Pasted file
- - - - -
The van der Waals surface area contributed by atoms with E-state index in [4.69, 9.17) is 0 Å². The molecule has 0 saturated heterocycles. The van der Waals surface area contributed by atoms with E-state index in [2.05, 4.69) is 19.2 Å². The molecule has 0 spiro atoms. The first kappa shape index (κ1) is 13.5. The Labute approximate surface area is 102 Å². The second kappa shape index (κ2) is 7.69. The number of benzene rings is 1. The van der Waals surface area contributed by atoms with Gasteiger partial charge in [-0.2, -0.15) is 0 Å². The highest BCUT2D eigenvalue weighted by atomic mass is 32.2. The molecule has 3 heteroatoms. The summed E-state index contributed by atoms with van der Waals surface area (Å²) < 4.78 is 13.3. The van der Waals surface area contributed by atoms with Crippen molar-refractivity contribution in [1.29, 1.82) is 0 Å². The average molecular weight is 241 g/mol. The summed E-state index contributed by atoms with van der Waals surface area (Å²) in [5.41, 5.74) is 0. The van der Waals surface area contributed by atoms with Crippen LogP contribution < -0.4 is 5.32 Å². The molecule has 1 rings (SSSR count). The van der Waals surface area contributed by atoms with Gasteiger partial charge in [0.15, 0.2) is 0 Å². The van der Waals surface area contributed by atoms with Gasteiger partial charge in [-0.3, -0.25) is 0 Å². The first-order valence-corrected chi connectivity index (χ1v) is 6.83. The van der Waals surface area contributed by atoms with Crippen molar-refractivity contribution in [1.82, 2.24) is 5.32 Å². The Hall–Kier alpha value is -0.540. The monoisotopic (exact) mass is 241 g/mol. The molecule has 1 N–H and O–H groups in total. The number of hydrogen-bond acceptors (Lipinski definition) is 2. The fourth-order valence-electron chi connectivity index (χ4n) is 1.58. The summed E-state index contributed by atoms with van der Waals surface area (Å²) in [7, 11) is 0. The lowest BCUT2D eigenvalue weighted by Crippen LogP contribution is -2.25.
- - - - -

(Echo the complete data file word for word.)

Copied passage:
The van der Waals surface area contributed by atoms with E-state index in [4.69, 9.17) is 0 Å². The molecule has 0 saturated heterocycles. The van der Waals surface area contributed by atoms with E-state index in [2.05, 4.69) is 19.2 Å². The molecule has 0 spiro atoms. The first kappa shape index (κ1) is 13.5. The Labute approximate surface area is 102 Å². The second kappa shape index (κ2) is 7.69. The number of benzene rings is 1. The van der Waals surface area contributed by atoms with Gasteiger partial charge in [-0.2, -0.15) is 0 Å². The highest BCUT2D eigenvalue weighted by atomic mass is 32.2. The molecule has 3 heteroatoms. The summed E-state index contributed by atoms with van der Waals surface area (Å²) < 4.78 is 13.3. The van der Waals surface area contributed by atoms with Crippen molar-refractivity contribution in [1.29, 1.82) is 0 Å². The average molecular weight is 241 g/mol. The summed E-state index contributed by atoms with van der Waals surface area (Å²) in [5.41, 5.74) is 0. The van der Waals surface area contributed by atoms with Crippen LogP contribution < -0.4 is 5.32 Å². The molecule has 1 rings (SSSR count). The van der Waals surface area contributed by atoms with Gasteiger partial charge in [0.15, 0.2) is 0 Å². The van der Waals surface area contributed by atoms with Gasteiger partial charge in [-0.3, -0.25) is 0 Å². The first-order valence-corrected chi connectivity index (χ1v) is 6.83. The van der Waals surface area contributed by atoms with Crippen molar-refractivity contribution in [1.82, 2.24) is 5.32 Å². The Hall–Kier alpha value is -0.540. The monoisotopic (exact) mass is 241 g/mol. The molecule has 1 N–H and O–H groups in total. The number of hydrogen-bond acceptors (Lipinski definition) is 2. The fourth-order valence-electron chi connectivity index (χ4n) is 1.58. The summed E-state index contributed by atoms with van der Waals surface area (Å²) in [7, 11) is 0. The lowest BCUT2D eigenvalue weighted by Crippen LogP contribution is -2.25.